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Post by Prisallen » 01 Sep 2019, 08:13

I was just thinking that this book sounds very judgemental, and I dislike books like that as I think we should all be more tolerant, not less. Thank you for a wonderful review!

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Post by InStoree » 02 Sep 2019, 03:29

Bhaskins wrote:
31 Aug 2019, 07:46
It sounds like it could have been really funny as we all have those things that annoy us. I would like to read it, but it seems as if maybe it boarderlines on being cruel.
It does contain some annoying scenes that people often do which the author manages to put in a humorous light. On the other hand, consider avoiding personal attacks. Thank you for sharing your thoughts!
Laila_Hashem wrote:
31 Aug 2019, 07:53
Sounds hilarious. The many spelling mistakes would put me off more than the profanity though. Great Review!
There were just a few misspelling, so you might consider reading it. It has a hilarious premise, indeed! Thanks for stopping by, Laila!
Stephanie Elizabeth wrote:
31 Aug 2019, 09:58
It is too bad that profanity is overused in this book; I think it should be only be reserved for the times that it truly warrants it. Otherwise, the book sounds quite funny and I am sure many of us could create our own stories about annoying habits! Thanks for the wonderful review!
I did enjoy the comical approach, despite all the expletives and offensive descriptions of these ignorant people. I hope you'll give it a try! I appreciate taking the time to read my review. Thanks, Stephanie!
Nisha Ward wrote:
31 Aug 2019, 10:30
Though the judgmental nature of the book may get to me, I can't help but want to read it anyway. Sometimes people just do things to annoy you and you can't help yourself. I'd like to see what falls into this category for the author and why he felt the need to express that in a book. It certainly seems like there will be some sort of entertainment value to be gained from it.
It definitely was an entertaining book, as an overall, with some educational nuances. The improvements I proposed had the purpose of expanding the target audience. I believe the core of this book should reach to as many readers as possible. Overlook the author subjectively, and I'm positive you will enjoy this satirical work. Happy reading, and thank you for commenting, Nisha!
Radiant3 wrote:
31 Aug 2019, 14:39
The stories seem to cover a range of things that are somehow annoying to the writer. From the downright irritating things to some things that are not so obviously annoying. Perhaps the level of profanity is a way of expressing the level of annoyance the writer feels about these things. I am curious to read the book though, it sounds really funny.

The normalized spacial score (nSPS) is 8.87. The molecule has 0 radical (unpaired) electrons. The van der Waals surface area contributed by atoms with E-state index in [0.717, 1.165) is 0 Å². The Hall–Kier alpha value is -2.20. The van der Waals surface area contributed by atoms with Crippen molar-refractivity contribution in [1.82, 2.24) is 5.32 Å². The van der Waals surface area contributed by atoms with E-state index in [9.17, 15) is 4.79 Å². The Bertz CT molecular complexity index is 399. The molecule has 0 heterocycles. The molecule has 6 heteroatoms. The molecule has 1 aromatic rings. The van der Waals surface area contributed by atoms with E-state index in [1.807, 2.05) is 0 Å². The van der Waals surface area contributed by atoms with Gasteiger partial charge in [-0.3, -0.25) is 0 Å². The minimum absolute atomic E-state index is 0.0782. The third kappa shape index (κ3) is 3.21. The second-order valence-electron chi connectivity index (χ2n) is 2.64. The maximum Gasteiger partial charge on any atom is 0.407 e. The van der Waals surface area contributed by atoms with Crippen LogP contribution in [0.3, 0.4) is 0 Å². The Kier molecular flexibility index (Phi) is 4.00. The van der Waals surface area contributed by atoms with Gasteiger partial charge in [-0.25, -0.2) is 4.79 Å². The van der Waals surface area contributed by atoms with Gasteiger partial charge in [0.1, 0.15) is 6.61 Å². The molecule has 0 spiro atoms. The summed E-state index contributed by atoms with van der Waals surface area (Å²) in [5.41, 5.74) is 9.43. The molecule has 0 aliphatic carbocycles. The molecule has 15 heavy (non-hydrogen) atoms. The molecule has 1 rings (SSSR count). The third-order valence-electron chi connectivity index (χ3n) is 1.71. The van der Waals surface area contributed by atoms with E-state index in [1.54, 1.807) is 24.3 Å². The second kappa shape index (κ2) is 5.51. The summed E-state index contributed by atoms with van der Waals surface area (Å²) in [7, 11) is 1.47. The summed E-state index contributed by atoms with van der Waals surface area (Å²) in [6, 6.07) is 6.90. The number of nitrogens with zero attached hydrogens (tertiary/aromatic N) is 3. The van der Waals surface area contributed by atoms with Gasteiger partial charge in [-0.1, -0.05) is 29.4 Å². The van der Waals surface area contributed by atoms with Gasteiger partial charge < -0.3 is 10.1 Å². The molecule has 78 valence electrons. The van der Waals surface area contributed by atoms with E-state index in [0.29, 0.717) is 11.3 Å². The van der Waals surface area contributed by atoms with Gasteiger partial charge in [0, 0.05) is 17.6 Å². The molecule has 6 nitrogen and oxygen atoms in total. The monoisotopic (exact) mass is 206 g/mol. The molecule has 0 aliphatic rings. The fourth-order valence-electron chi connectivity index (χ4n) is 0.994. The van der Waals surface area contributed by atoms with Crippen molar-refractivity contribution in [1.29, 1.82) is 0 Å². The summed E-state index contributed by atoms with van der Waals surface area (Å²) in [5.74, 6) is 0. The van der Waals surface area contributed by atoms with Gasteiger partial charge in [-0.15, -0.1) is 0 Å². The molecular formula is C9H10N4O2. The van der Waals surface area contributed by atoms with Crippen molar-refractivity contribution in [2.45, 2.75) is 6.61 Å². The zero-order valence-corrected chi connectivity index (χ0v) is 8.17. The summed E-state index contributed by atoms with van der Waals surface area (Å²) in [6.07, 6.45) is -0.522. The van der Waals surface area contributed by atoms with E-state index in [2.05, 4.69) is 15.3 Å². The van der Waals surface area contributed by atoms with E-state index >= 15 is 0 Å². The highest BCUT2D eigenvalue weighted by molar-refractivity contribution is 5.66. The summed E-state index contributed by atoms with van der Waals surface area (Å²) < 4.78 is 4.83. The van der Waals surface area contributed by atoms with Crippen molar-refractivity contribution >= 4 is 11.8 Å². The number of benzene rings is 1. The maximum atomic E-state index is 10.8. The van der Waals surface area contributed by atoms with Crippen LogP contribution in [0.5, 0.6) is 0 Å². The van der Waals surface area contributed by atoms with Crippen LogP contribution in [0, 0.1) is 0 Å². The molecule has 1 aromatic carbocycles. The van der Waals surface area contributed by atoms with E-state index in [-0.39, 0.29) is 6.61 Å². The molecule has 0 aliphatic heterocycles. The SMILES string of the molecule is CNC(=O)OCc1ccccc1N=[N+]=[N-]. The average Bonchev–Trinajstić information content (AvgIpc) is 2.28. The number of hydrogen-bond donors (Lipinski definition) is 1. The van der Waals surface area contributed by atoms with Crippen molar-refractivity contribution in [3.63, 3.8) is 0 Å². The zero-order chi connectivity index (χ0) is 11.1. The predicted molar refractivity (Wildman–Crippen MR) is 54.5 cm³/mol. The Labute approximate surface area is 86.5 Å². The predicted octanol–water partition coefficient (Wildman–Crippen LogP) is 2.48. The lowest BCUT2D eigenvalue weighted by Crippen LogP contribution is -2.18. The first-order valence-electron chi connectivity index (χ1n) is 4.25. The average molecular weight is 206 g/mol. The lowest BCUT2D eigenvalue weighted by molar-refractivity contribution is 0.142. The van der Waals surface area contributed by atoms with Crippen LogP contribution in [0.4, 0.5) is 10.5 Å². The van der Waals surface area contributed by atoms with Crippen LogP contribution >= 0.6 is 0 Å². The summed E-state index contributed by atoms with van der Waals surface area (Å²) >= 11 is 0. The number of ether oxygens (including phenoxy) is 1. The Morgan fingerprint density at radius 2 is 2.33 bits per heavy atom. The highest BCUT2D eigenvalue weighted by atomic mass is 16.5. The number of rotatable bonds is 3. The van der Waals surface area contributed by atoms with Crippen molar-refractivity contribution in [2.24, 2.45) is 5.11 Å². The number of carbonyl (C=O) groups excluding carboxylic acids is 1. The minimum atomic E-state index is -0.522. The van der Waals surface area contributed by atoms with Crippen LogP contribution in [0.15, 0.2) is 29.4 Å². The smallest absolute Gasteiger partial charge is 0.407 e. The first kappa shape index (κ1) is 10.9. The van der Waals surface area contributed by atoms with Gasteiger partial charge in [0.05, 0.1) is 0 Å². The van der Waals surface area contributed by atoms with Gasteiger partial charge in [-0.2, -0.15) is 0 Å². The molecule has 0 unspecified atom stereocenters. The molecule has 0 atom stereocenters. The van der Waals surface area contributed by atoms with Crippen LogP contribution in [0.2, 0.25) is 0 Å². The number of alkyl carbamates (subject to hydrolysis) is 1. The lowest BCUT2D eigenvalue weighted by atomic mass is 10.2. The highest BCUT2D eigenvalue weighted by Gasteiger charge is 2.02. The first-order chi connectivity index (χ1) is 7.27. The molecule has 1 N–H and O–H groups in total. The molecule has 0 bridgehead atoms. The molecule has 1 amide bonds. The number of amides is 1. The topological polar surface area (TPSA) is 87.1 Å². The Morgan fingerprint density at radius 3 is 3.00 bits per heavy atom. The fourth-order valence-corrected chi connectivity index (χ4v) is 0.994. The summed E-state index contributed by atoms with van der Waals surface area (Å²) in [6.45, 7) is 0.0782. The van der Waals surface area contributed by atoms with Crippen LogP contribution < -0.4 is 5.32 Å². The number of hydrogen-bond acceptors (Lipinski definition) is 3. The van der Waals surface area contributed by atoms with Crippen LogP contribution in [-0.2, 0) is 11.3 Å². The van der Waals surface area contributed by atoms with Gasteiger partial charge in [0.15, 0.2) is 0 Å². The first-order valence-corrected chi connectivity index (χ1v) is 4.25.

I agree to use profanity to highlight his feelings. I felt his deep irritation at these disturbing habits during the reading, along with the amusing contrast between ethics and immoral behavior. However, the aggressive tone and offensive labeling of some particular subjects made me reflect on the fine line between the satirical approach to actions, situations and an average attack on a personal level; and I believe that the author slipped over the line, in some of the stories.
Thank you for sharing your opinion, Radiant! It is much appreciated! Happy reading!
Wanjugush wrote:
31 Aug 2019, 17:40
This sounds like a fun book to read. Maybe I can get tips on how to deal with the annoyance or avoid it altogether. Great review.
I avoid giving any spoilers, but as I said in my review, you would definitely get a tip on some funny nicknames for this kind of people. Thanks for stopping by, Wanjugush!
kandscreeley wrote:
31 Aug 2019, 18:32
Most any kind of comedy will offend you if you listen to it long enough. They go after everyone. I have those annoying neighbors in my neighborhood, but I do wonder if the language would be a not gratuitous for me. Thanks for the review.
From a personal point of view, I do not quite agree to hide a malicious intention behind the comedy. But I understand what you mean and how extensive this area of ​​ironization can be; you can spread it on any subject, indeed, but there is no difference between the constructive-hilarious critique and the hostile-grumpy one? Anyway, this could be an entertaining read, if you think you can ignore the expletives. Thanks for the comment, kandscreeley!
Prisallen wrote:
01 Sep 2019, 08:13
I was just thinking that this book sounds very judgemental, and I dislike books like that as I think we should all be more tolerant, not less. Thank you for a wonderful review!
I agree! There are some more lenient forms of expression of these annoying habits while preserving the elements of satire. Thank you for sharing your viewpoint, Prisallen!
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Post by Amenrodion » 02 Sep 2019, 10:59

Apart from the overuse of profanity, this sounds like a book I would thoroughly enjoy, as I am a huge fan of sarcasm

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Post by esp1975 » 02 Sep 2019, 16:44

Profanity doesn't bother me. I actually have to pay really close attention to even notice it, so that aspect wouldn't bug me at all. If the book is meant to be satire, then I would guess that the small things are treated the same as the big things as part of the humor/point of the book. I don't eat ketchup at all, so my answer to that is that it should all be thrown away. I will have to ponder reading this one.
Thanks for the review.

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Post by Cecilia_L » 02 Sep 2019, 17:43

I really dislike the overuse of profanity that you described. Thanks for the honest review.

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Post by Lunastella » 02 Sep 2019, 19:55

I can understand how this book could be offensive for some people, but I think I would find it hilarious. It's good to laugh even at our own flaws or annoying habits. Great review, thanks!

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Post by Chrystal Oaks » 02 Sep 2019, 20:17

I don't mind profanity only if it adds to the story, but cursing for the sake of cursing is not for me. :eusa-naughty: I think I'll pass on this one. Thanks for the candid review! :-)